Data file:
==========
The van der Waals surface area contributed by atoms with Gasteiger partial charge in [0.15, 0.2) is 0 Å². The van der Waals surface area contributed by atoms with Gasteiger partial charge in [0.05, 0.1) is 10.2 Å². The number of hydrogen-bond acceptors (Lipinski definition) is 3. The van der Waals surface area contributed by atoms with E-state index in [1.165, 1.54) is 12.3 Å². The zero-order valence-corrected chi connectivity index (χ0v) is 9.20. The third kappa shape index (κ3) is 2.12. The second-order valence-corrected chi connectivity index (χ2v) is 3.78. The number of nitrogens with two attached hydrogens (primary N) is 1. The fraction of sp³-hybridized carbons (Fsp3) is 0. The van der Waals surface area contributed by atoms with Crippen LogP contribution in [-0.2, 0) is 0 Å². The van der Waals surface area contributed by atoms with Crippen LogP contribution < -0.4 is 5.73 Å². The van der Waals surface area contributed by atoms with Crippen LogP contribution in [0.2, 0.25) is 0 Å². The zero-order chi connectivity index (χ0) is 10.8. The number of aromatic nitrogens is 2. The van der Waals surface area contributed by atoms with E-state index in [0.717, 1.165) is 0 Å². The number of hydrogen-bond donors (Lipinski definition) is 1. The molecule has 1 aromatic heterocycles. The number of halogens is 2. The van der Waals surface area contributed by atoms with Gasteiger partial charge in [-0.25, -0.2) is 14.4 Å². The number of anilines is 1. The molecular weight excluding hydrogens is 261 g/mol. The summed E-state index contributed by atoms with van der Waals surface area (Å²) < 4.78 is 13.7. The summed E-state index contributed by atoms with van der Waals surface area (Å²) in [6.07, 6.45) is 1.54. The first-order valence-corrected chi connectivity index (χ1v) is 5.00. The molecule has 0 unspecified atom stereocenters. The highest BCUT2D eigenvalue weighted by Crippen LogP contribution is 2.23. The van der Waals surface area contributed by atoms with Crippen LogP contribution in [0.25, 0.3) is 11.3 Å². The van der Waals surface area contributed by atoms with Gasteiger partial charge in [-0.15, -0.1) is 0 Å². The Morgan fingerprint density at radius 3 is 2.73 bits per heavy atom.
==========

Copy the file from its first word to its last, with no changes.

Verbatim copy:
The van der Waals surface area contributed by atoms with Gasteiger partial charge in [0.15, 0.2) is 0 Å². The van der Waals surface area contributed by atoms with Gasteiger partial charge in [0.05, 0.1) is 10.2 Å². The number of hydrogen-bond acceptors (Lipinski definition) is 3. The van der Waals surface area contributed by atoms with E-state index in [1.165, 1.54) is 12.3 Å². The zero-order valence-corrected chi connectivity index (χ0v) is 9.20. The third kappa shape index (κ3) is 2.12. The second-order valence-corrected chi connectivity index (χ2v) is 3.78. The number of nitrogens with two attached hydrogens (primary N) is 1. The fraction of sp³-hybridized carbons (Fsp3) is 0. The van der Waals surface area contributed by atoms with Crippen LogP contribution in [-0.2, 0) is 0 Å². The van der Waals surface area contributed by atoms with Crippen LogP contribution < -0.4 is 5.73 Å². The van der Waals surface area contributed by atoms with Crippen LogP contribution in [0.2, 0.25) is 0 Å². The zero-order chi connectivity index (χ0) is 10.8. The number of aromatic nitrogens is 2. The van der Waals surface area contributed by atoms with E-state index in [0.717, 1.165) is 0 Å². The number of hydrogen-bond donors (Lipinski definition) is 1. The molecule has 1 aromatic heterocycles. The number of halogens is 2. The van der Waals surface area contributed by atoms with Gasteiger partial charge in [-0.25, -0.2) is 14.4 Å². The number of anilines is 1. The molecular weight excluding hydrogens is 261 g/mol. The summed E-state index contributed by atoms with van der Waals surface area (Å²) < 4.78 is 13.7. The summed E-state index contributed by atoms with van der Waals surface area (Å²) in [6.07, 6.45) is 1.54. The first-order valence-corrected chi connectivity index (χ1v) is 5.00. The molecule has 0 unspecified atom stereocenters. The highest BCUT2D eigenvalue weighted by Crippen LogP contribution is 2.23. The van der Waals surface area contributed by atoms with Crippen LogP contribution in [0.25, 0.3) is 11.3 Å². The van der Waals surface area contributed by atoms with Gasteiger partial charge in [-0.15, -0.1) is 0 Å². The Morgan fingerprint density at radius 3 is 2.73 bits per heavy atom.